Why evaluate sources?
Evaluating sources is an an important part of the research process. The quality of the assignment you complete will depend on the quality of information you use, so you want to make sure you are using high quality sources.
To help you evaluate a source, use these criteria:
Authority: the source of the information
- Who is the author/publisher/source/sponsor?
- Are the author's credentials or organizational affiliations given?
- What are the author's credentials or organizational affiliations given?
- What are the author's qualifications to write on the topic?
- Is there contact information, such as a publisher or e-mail address?
- Does the URL reveal anything about the author or source?
Accuracy: the reliability, truthfulness or plausibility of the information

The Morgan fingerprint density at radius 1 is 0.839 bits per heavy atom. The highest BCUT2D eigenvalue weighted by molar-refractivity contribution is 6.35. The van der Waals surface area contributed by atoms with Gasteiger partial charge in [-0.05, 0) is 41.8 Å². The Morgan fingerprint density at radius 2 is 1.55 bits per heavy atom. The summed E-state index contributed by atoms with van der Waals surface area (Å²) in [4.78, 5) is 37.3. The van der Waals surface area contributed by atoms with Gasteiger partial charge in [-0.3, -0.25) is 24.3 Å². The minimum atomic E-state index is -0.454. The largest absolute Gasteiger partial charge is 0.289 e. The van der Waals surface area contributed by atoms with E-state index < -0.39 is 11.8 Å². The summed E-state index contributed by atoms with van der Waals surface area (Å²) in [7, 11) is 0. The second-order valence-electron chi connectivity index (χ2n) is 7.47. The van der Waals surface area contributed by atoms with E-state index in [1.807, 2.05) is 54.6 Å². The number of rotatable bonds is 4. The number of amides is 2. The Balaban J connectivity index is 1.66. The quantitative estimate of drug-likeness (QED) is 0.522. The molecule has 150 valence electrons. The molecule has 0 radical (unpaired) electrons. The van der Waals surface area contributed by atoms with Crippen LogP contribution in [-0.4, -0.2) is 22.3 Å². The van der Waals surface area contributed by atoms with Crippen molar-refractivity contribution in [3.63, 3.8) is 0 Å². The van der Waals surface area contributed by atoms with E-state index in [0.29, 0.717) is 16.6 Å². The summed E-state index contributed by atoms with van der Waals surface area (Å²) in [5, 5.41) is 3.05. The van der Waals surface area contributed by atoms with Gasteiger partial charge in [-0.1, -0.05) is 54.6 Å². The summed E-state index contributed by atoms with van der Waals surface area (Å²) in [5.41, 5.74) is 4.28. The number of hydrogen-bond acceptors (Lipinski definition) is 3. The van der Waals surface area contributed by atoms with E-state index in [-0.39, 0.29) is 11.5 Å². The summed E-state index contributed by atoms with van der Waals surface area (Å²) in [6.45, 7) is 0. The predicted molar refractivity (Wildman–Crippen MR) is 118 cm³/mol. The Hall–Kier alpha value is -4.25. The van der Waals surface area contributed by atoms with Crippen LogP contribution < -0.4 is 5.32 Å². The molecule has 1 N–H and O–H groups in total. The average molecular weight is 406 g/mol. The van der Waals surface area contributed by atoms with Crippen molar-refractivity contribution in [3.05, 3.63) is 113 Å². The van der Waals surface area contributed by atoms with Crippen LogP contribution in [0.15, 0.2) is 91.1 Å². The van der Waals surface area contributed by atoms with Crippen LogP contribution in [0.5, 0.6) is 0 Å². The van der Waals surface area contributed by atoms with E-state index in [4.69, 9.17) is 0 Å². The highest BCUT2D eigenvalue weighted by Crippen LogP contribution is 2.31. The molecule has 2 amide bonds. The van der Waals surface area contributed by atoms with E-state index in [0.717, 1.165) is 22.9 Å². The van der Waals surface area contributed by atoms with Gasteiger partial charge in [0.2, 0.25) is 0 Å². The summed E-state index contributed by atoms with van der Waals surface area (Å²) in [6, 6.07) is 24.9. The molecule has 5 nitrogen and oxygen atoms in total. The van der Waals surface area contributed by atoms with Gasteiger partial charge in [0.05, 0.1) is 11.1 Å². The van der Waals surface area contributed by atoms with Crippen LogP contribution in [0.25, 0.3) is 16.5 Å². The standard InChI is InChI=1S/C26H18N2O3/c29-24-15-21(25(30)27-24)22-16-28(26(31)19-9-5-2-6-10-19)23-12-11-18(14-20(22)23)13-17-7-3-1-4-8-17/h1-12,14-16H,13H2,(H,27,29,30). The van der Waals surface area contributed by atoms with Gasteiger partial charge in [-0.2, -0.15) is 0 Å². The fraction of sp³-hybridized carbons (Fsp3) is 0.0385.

- Where does the information come from?
- Is the information supported by evidence?
- Is there a bibliography of consulted sources and/or notes?
- Has the information been reviewed or refereed?
Relevance: the importance of the information for your needs
- Does the information relate to your topic?
- Who is the intended audience?
- Is the information at an appropriate level (i.e. not too elementary or advanced for your needs)?
- Have you looked at a variety of sources before determining this is one you will use?
Purpose: the reason the information exists
- What is the purpose of the information? to inform? teach? sell? entertain? persuade?
- Do the authors/sponsors make their intentions or purpose clear?
- Is the information fact? argument? opinion? propaganda?
- Does the point of view appear objective and impartial?
- Are there political, ideological, cultural, religious, institutional, or personal biases?